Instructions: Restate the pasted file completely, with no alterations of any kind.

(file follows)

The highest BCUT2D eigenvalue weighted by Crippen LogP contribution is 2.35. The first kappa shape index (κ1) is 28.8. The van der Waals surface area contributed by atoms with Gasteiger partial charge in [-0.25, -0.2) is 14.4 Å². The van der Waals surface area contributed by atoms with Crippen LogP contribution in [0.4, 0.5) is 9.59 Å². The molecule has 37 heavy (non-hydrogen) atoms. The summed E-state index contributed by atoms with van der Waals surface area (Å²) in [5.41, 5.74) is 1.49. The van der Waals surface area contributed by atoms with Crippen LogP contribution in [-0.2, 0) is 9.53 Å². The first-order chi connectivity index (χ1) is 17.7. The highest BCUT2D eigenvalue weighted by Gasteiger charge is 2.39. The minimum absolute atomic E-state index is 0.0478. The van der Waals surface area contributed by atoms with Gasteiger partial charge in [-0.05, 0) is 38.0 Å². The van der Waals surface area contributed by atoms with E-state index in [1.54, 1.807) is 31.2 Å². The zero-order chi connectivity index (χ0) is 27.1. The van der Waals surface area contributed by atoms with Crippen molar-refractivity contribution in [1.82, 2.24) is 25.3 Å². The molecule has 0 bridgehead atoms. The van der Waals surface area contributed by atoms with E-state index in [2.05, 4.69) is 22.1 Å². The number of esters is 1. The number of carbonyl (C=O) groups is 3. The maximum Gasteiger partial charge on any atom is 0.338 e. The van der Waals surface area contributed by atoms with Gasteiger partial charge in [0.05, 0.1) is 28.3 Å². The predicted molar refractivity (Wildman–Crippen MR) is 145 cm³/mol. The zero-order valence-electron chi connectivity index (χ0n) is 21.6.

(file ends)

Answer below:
The highest BCUT2D eigenvalue weighted by Crippen LogP contribution is 2.35. The first kappa shape index (κ1) is 28.8. The van der Waals surface area contributed by atoms with Gasteiger partial charge in [-0.25, -0.2) is 14.4 Å². The van der Waals surface area contributed by atoms with Crippen LogP contribution in [0.4, 0.5) is 9.59 Å². The molecule has 37 heavy (non-hydrogen) atoms. The summed E-state index contributed by atoms with van der Waals surface area (Å²) in [5.41, 5.74) is 1.49. The van der Waals surface area contributed by atoms with Crippen LogP contribution in [-0.2, 0) is 9.53 Å². The first-order chi connectivity index (χ1) is 17.7. The highest BCUT2D eigenvalue weighted by Gasteiger charge is 2.39. The minimum absolute atomic E-state index is 0.0478. The van der Waals surface area contributed by atoms with Gasteiger partial charge in [-0.05, 0) is 38.0 Å². The van der Waals surface area contributed by atoms with E-state index in [1.54, 1.807) is 31.2 Å². The zero-order chi connectivity index (χ0) is 27.1. The van der Waals surface area contributed by atoms with Crippen molar-refractivity contribution in [1.82, 2.24) is 25.3 Å². The molecule has 0 bridgehead atoms. The van der Waals surface area contributed by atoms with E-state index in [2.05, 4.69) is 22.1 Å². The number of esters is 1. The number of carbonyl (C=O) groups is 3. The maximum Gasteiger partial charge on any atom is 0.338 e. The van der Waals surface area contributed by atoms with Gasteiger partial charge in [0.05, 0.1) is 28.3 Å². The predicted molar refractivity (Wildman–Crippen MR) is 145 cm³/mol. The zero-order valence-electron chi connectivity index (χ0n) is 21.6.